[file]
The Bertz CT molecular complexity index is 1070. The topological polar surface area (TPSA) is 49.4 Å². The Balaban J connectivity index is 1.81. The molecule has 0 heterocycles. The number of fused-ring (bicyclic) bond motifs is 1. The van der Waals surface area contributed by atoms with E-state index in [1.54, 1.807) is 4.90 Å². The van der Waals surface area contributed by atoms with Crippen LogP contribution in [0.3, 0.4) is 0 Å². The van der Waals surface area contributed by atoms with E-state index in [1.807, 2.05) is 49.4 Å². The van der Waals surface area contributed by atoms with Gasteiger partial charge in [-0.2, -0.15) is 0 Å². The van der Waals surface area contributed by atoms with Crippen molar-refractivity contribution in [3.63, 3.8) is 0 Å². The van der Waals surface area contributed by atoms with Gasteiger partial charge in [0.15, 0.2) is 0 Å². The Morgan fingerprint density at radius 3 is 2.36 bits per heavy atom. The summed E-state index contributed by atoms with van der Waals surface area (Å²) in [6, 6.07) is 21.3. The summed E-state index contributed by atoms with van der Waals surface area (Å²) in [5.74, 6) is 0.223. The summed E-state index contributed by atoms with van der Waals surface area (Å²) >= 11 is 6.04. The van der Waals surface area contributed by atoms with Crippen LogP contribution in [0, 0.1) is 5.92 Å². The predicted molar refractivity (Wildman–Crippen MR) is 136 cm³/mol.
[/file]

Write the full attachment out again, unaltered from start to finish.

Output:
The Bertz CT molecular complexity index is 1070. The topological polar surface area (TPSA) is 49.4 Å². The Balaban J connectivity index is 1.81. The molecule has 0 heterocycles. The number of fused-ring (bicyclic) bond motifs is 1. The van der Waals surface area contributed by atoms with E-state index in [1.54, 1.807) is 4.90 Å². The van der Waals surface area contributed by atoms with Crippen LogP contribution in [0.3, 0.4) is 0 Å². The van der Waals surface area contributed by atoms with E-state index in [1.807, 2.05) is 49.4 Å². The van der Waals surface area contributed by atoms with Gasteiger partial charge in [-0.2, -0.15) is 0 Å². The van der Waals surface area contributed by atoms with Crippen molar-refractivity contribution in [3.63, 3.8) is 0 Å². The van der Waals surface area contributed by atoms with Gasteiger partial charge in [0.15, 0.2) is 0 Å². The Morgan fingerprint density at radius 3 is 2.36 bits per heavy atom. The summed E-state index contributed by atoms with van der Waals surface area (Å²) in [6, 6.07) is 21.3. The summed E-state index contributed by atoms with van der Waals surface area (Å²) in [5.74, 6) is 0.223. The summed E-state index contributed by atoms with van der Waals surface area (Å²) >= 11 is 6.04. The van der Waals surface area contributed by atoms with Crippen LogP contribution in [0, 0.1) is 5.92 Å². The predicted molar refractivity (Wildman–Crippen MR) is 136 cm³/mol.